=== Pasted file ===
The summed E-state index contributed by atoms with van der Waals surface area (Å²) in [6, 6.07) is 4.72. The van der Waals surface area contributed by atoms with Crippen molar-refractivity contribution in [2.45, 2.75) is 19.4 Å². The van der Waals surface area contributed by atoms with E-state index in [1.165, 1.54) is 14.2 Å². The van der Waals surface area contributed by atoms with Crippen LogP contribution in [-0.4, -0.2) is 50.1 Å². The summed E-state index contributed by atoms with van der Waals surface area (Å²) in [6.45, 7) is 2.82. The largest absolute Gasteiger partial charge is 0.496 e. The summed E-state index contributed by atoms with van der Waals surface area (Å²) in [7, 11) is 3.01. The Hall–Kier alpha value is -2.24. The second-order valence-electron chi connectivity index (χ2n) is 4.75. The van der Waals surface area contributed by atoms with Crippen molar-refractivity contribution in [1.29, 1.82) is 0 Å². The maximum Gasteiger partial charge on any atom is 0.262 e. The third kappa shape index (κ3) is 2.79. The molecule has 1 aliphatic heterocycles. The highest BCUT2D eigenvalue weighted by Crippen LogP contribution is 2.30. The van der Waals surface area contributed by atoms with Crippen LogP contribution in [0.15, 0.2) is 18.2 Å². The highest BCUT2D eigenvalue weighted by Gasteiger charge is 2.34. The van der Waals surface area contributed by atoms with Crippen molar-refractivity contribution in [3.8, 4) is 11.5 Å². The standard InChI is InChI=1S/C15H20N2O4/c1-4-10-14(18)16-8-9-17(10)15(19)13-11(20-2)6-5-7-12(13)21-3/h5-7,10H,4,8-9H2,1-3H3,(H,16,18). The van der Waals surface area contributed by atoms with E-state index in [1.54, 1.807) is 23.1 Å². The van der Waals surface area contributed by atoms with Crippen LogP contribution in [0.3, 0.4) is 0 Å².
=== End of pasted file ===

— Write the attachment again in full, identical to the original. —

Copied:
The summed E-state index contributed by atoms with van der Waals surface area (Å²) in [6, 6.07) is 4.72. The van der Waals surface area contributed by atoms with Crippen molar-refractivity contribution in [2.45, 2.75) is 19.4 Å². The van der Waals surface area contributed by atoms with E-state index in [1.165, 1.54) is 14.2 Å². The van der Waals surface area contributed by atoms with Crippen LogP contribution in [-0.4, -0.2) is 50.1 Å². The summed E-state index contributed by atoms with van der Waals surface area (Å²) in [6.45, 7) is 2.82. The largest absolute Gasteiger partial charge is 0.496 e. The summed E-state index contributed by atoms with van der Waals surface area (Å²) in [7, 11) is 3.01. The Hall–Kier alpha value is -2.24. The second-order valence-electron chi connectivity index (χ2n) is 4.75. The van der Waals surface area contributed by atoms with Crippen molar-refractivity contribution in [1.29, 1.82) is 0 Å². The maximum Gasteiger partial charge on any atom is 0.262 e. The third kappa shape index (κ3) is 2.79. The molecule has 1 aliphatic heterocycles. The highest BCUT2D eigenvalue weighted by Crippen LogP contribution is 2.30. The van der Waals surface area contributed by atoms with Crippen LogP contribution in [0.15, 0.2) is 18.2 Å². The highest BCUT2D eigenvalue weighted by Gasteiger charge is 2.34. The van der Waals surface area contributed by atoms with Crippen molar-refractivity contribution in [3.8, 4) is 11.5 Å². The standard InChI is InChI=1S/C15H20N2O4/c1-4-10-14(18)16-8-9-17(10)15(19)13-11(20-2)6-5-7-12(13)21-3/h5-7,10H,4,8-9H2,1-3H3,(H,16,18). The van der Waals surface area contributed by atoms with E-state index in [1.54, 1.807) is 23.1 Å². The van der Waals surface area contributed by atoms with Crippen LogP contribution in [0.3, 0.4) is 0 Å².